Halifax loves books: every newborn receives a bag of books when they leave the hospital, and we celebrated the opening of a new library with so much fanfare that it quickly became the hippest spot in town. We know reading is fun and parents are encouraged to start early with children, but is reading to babies really necessary in the first year?
Shelly Juurlink, and her husband Perry, love books and they want to pass that along to their children. They started reading to their daughter at birth and now two-and-a-half-year-old Lilah loves books. When their son Lennon was born last spring they included him in the family reading times. As Lennon got older, however, Juurlink says, “his attention span for books became much different than his sister’s at the same age. He wants to go-go-go and often doesn’t have time to sit and read.”
Literacy doesn’t always start by sitting down with a book, says Lesley Dunn, executive director of the Dartmouth Literacy Network; it often starts with talking to your child about the printed words around them. She suggests: “Have plenty of reading material around the home. Talk about things on boxes, packages, flyers, anything where there are printed words. While books are viewed as important, rhyming, finger play and nonsense words help build vocabulary. If we could stress one thing we would say talk to your child.”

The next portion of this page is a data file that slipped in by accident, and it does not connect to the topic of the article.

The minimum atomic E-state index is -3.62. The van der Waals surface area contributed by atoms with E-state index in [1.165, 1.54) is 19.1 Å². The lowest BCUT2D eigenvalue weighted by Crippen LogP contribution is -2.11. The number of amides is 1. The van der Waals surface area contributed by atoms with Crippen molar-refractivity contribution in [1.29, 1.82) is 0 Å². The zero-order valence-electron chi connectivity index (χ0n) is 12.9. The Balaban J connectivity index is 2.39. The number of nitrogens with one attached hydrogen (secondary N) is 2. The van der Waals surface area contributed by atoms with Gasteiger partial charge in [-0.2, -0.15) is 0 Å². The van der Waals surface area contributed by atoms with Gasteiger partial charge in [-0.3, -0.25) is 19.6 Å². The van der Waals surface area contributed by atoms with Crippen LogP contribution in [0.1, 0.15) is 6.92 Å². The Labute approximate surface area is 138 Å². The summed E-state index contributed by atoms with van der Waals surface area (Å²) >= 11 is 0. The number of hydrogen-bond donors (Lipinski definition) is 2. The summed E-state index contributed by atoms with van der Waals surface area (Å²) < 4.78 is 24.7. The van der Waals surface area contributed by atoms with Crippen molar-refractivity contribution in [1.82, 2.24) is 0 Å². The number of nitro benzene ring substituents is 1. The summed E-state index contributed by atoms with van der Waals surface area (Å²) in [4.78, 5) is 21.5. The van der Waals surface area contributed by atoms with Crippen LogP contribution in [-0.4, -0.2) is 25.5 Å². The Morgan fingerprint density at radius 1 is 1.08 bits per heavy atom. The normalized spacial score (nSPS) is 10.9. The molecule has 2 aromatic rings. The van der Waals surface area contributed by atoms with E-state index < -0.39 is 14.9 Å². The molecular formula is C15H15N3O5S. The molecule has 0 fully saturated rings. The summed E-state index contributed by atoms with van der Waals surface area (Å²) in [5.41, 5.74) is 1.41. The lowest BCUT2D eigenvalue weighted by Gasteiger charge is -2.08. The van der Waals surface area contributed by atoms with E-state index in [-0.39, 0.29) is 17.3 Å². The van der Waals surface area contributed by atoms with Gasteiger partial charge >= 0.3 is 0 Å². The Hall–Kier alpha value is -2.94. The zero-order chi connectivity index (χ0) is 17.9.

The Halifax Public Library’s Baby’s First Books program has been running for over 15 years and is open to babies from 0 to 18 months. Minna Harjupanula, a youth services programmer at the Sackville branch, says it has been carefully designed to teach pre-reading skills through wordplay, songs, and stories, with a side benefit of building a social and support network for parents...